Laker Life fall 2022 semester in review

Sabrina Edwards, Laker Life Editor

Replenish broadens reach to students seeking food security

GVL / Sydney Lim

About one of every nine college students struggles with food insecurity daily.

However, the stigma that arises with the mention of food pantries tends to worsen students’ ability to meet their needs, which in turn can lead to a mental and physical health decline on top of academic success.

Grand Valley State University has been trying to combat food insecurity and the stigma associated with getting help through Replenish– a food pantry that also provides students with essentials such as toiletries, kitchen appliances and even laptop loans.

For more insight into how Replenish helps GVSU students, read Clemence Daniere’s full piece here.

GV highlights mental health awareness

GVL / Melia Williams

Members of multiple organizations at Grand Valley State University took part in special events to promote students’ mental health with Mental Health Awareness Week.

From Monday Sept. 12 to Friday Sept. 16, this student-led event focused on a different topic every day in order to spread awareness of mental health. Monday began the week with ‘Mindfulness Monday.’

“We are encouraging students to come and take resources, we have a little ‘braincation’ QR code that takes you to University Counseling Center, meditations and mindfulness practices,” said Isabella Griesmaier, who was handing out information at the event. “We’re also inviting students to go into the LGBTQ Resource Center to relax, spend some time in their probably busy day and look over some of these tips we have.”

For the full story of Melia William’s coverage on mental health awareness on campus, click here.

GV gets rebrand with Laker Food Co.

GVL / Annabelle Robinson

Laker Food Co., formerly Campus Dining, has recently been re-established as the brand new food service at Grand Valley State University.

Despite there being numerous bumps in the road with this corporation over the past two years such as poor feedback from students or the COVID-19 outbreak, the company has made efforts to turn it into a positive experience.

“Like most businesses, supply chain issues, labor shortages and reduced populations made for challenging operations,” said Deb Rambadt, Marketing Director of Laker Food Co. at GVSU.

To read more of Lea Gaetto’s coverage of the campus dining rebranding, click here.

GV Renaissance Festival brings students to the past

GVL / Annabelle Robinson

This past weekend Grand Valley State University held its yearly, and much anticipated, renaissance fair. The grassy area around the clock tower was overrun by tents and people who share their love for the event.

Merchants, entertainers and visitors gathered to immerse themselves in the renaissance era for just a few days. This event, which was held by the GVSU Renaissance Festival Club, was the 26th annual festival.

Throughout the club’s time, it has shrunk in size some years and grown in others, but the tradition of the festival has continued on despite attendance levels. This year, the club has about 20 active members, which allowed them to set up a sizable festival.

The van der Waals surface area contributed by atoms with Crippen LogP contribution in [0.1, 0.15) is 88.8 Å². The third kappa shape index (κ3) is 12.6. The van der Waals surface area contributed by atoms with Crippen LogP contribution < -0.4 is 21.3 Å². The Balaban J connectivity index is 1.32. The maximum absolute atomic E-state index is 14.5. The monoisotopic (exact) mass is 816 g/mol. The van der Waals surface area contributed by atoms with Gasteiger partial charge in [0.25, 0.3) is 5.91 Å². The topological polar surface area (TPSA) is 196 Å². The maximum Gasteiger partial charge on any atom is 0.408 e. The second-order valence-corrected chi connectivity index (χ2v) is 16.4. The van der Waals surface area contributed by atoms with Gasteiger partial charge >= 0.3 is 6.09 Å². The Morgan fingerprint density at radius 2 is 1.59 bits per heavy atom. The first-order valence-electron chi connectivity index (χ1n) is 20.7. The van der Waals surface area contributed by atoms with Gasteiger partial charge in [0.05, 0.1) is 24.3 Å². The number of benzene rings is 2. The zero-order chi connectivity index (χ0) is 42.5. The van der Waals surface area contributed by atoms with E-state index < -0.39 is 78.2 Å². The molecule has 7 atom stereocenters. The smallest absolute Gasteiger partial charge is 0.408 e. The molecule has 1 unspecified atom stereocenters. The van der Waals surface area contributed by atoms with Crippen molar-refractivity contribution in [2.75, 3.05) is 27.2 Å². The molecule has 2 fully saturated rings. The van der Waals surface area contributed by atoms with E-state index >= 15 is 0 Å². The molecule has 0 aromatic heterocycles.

For a deeper dive into Clemence Daniere’s coverage of the Renaissance Festival at GVSU, read here.

GV rallies to support veterans on campus this Veteran’s Day

GVL / Macayla Cramer

Each year, Grand Valley State University rallies together to celebrate Veteran’s Day and show support for student veterans on campus. GVSU prides itself on being a safe and inclusive place for veterans and active military members to continue their education after or during service.

This year the Campus Activities Board (CAB) held a banner signing event for students to help construct a banner thanking local veterans for their service. Donuts and cider were provided and students sat talking with one another. They shared their own stories or stories of family members in the service and celebrated the dedicated service veterans provide to the United States.

Later in the week, GVSU hosted Vice Admiral Sandra Stosz for their 12th annual Veteran’s Day Breakfast and a later scheduled keynote presentation.  

For more on Isabelle England’s story covering Veteran’s Day, read here.

Mary Idema Pew Library hosts Great Lakes invasive species projects

GVL / Bethann Long

In an effort to raise awareness on the invasion of exotic species into the Great Lakes, a geology class at Grand Valley State University held a Creative Project Day where students used their creativity to make a project based on an invasive species of their choosing.

At the multi-purpose room in the Mary Idema Pew Library more than 80 creative projects were displayed, including posters, poems, presentations, songs, sculptures and dioramas.

The project topics centered on a problem the students chose from a book titled “Pandora’s Locks” written by Jeff Alexander. The book discusses the St. Andrews Seaway, a network of locks, canals and channels that enable ships to move from the Atlantic Ocean to the Great Lakes, taking invasive species with them.

To read more of Sabrina Rihtarshich’s coverage on this showcase, click here.